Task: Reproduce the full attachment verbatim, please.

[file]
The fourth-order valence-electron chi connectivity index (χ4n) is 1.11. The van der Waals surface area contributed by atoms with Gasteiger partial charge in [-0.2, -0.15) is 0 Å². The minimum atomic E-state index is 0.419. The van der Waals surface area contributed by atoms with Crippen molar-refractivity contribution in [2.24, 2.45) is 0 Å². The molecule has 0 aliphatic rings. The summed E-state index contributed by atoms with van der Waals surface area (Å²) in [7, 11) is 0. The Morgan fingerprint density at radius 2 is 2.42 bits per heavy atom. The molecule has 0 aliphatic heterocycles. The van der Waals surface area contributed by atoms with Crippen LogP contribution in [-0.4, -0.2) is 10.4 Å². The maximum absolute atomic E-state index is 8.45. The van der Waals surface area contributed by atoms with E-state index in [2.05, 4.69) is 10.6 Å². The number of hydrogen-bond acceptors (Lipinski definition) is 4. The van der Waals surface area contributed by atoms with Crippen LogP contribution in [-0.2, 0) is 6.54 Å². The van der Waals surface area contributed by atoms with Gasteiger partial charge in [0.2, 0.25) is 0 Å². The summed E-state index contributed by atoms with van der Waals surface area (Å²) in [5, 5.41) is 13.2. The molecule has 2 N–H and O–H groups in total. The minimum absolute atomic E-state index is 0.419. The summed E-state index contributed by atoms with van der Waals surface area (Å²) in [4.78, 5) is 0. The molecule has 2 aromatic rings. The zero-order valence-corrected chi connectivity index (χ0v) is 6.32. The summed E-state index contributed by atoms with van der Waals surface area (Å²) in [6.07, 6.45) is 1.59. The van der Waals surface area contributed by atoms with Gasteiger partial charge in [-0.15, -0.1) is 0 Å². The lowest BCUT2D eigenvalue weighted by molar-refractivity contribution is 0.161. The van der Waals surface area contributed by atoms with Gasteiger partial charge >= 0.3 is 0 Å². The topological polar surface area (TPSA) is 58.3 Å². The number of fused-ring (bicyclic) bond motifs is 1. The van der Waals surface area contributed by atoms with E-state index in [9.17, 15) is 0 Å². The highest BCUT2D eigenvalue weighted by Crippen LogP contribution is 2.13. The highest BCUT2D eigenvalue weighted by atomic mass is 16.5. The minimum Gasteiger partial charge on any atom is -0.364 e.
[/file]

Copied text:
The fourth-order valence-electron chi connectivity index (χ4n) is 1.11. The van der Waals surface area contributed by atoms with Gasteiger partial charge in [-0.2, -0.15) is 0 Å². The minimum atomic E-state index is 0.419. The van der Waals surface area contributed by atoms with Crippen molar-refractivity contribution in [2.24, 2.45) is 0 Å². The molecule has 0 aliphatic rings. The summed E-state index contributed by atoms with van der Waals surface area (Å²) in [7, 11) is 0. The Morgan fingerprint density at radius 2 is 2.42 bits per heavy atom. The molecule has 0 aliphatic heterocycles. The van der Waals surface area contributed by atoms with Crippen LogP contribution in [-0.4, -0.2) is 10.4 Å². The maximum absolute atomic E-state index is 8.45. The van der Waals surface area contributed by atoms with E-state index in [2.05, 4.69) is 10.6 Å². The number of hydrogen-bond acceptors (Lipinski definition) is 4. The van der Waals surface area contributed by atoms with Crippen LogP contribution in [-0.2, 0) is 6.54 Å². The van der Waals surface area contributed by atoms with Gasteiger partial charge in [0.2, 0.25) is 0 Å². The summed E-state index contributed by atoms with van der Waals surface area (Å²) in [5, 5.41) is 13.2. The molecule has 2 N–H and O–H groups in total. The minimum absolute atomic E-state index is 0.419. The summed E-state index contributed by atoms with van der Waals surface area (Å²) in [4.78, 5) is 0. The molecule has 2 aromatic rings. The zero-order valence-corrected chi connectivity index (χ0v) is 6.32. The summed E-state index contributed by atoms with van der Waals surface area (Å²) in [6.07, 6.45) is 1.59. The van der Waals surface area contributed by atoms with Gasteiger partial charge in [-0.15, -0.1) is 0 Å². The lowest BCUT2D eigenvalue weighted by molar-refractivity contribution is 0.161. The van der Waals surface area contributed by atoms with Gasteiger partial charge >= 0.3 is 0 Å². The topological polar surface area (TPSA) is 58.3 Å². The number of fused-ring (bicyclic) bond motifs is 1. The van der Waals surface area contributed by atoms with E-state index in [9.17, 15) is 0 Å². The highest BCUT2D eigenvalue weighted by Crippen LogP contribution is 2.13. The highest BCUT2D eigenvalue weighted by atomic mass is 16.5. The minimum Gasteiger partial charge on any atom is -0.364 e.